John Garvey, president of The Catholic University of America in Washington, D.C., wrote an op-ed piece for The Wall Street Journal this week. In it, he announced that starting next year, all freshmen at his school would live in single-sex dormitories. The following year it will be all sophomores and freshmen, and so on until there are only single-sex dorms at Catholic U.
While the news isn't worthy of national headlines, it is noteworthy nonetheless. Garvey calls the decision "countercultural," and sadly, it is. He writes that over 90 percent of housing on college campuses is now coed.
Garvey cites studies that point to a link between coed dorms and the two primary scourges of college life: binge-drinking and hooking up. According to Christopher Kaczor at Loyola Marymount, 41.5 percent of students in coed dorms report weekly binge-drinking compared to 17.6 percent for those in single-sex dorms. Students in coed housing (55.7 percent) are much more likely to have had a sexual partner in the last year than those in single-sex dorms (36.8 percent).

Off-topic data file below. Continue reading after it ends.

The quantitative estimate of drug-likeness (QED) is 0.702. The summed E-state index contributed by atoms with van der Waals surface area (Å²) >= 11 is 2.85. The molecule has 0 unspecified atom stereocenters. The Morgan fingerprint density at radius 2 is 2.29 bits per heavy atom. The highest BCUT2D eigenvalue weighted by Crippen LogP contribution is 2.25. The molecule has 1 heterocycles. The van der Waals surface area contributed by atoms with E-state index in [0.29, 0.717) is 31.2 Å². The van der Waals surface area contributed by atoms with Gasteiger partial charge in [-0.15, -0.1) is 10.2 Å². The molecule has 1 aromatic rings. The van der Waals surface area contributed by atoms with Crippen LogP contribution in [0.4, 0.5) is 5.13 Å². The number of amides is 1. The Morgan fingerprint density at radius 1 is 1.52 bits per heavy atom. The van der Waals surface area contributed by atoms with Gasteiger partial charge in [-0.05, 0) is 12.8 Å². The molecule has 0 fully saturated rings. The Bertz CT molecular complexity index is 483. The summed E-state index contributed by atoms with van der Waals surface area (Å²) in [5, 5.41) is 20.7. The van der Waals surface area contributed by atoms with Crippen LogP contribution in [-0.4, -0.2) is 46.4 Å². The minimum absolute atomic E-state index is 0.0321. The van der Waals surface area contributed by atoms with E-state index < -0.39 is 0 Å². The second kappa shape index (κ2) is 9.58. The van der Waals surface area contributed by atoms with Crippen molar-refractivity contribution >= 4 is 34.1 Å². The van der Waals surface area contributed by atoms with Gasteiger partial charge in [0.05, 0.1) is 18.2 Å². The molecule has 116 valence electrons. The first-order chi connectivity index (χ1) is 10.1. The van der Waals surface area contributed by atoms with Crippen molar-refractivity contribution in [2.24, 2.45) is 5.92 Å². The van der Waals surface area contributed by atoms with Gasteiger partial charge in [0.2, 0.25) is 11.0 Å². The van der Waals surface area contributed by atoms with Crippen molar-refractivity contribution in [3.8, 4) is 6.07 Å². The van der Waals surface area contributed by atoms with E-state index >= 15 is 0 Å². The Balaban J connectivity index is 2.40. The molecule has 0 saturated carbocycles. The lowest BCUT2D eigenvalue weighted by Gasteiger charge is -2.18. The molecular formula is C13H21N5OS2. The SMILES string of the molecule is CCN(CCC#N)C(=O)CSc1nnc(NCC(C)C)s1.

Garvey calls his plan to return to single-sex housing "a slightly old-fashioned remedy" for these problems.
Author Judith Reisman, perhaps the foremost expert on "sexologist" Alfred Kinsey's flawed and phony "research," has written a book titled Sexual Sabotage: How One Mad Scientist Unleashed a Plague of Corruption and Contagion on America. In it she details how Kinsey's ideas-that children are sexual beings from birth, that early sexuality should be encouraged, and that sexuality should be divorced from morality-took hold and transformed America. Kinsey is responsible for starting and spreading the insidious notion that sexual appetites should not be restrained (borne of his own perversions), and that to do so is "old-fashioned."
Before Kinsey and the sexual revolution of the 1960s, coed dorms would have been unthinkable, for good (and obvious) reasons.
I applaud President Garvey and Catholic University for taking a step in the right direction on an issue that's not even considered an issue anymore. Let's hope other colleges and universities follow suit.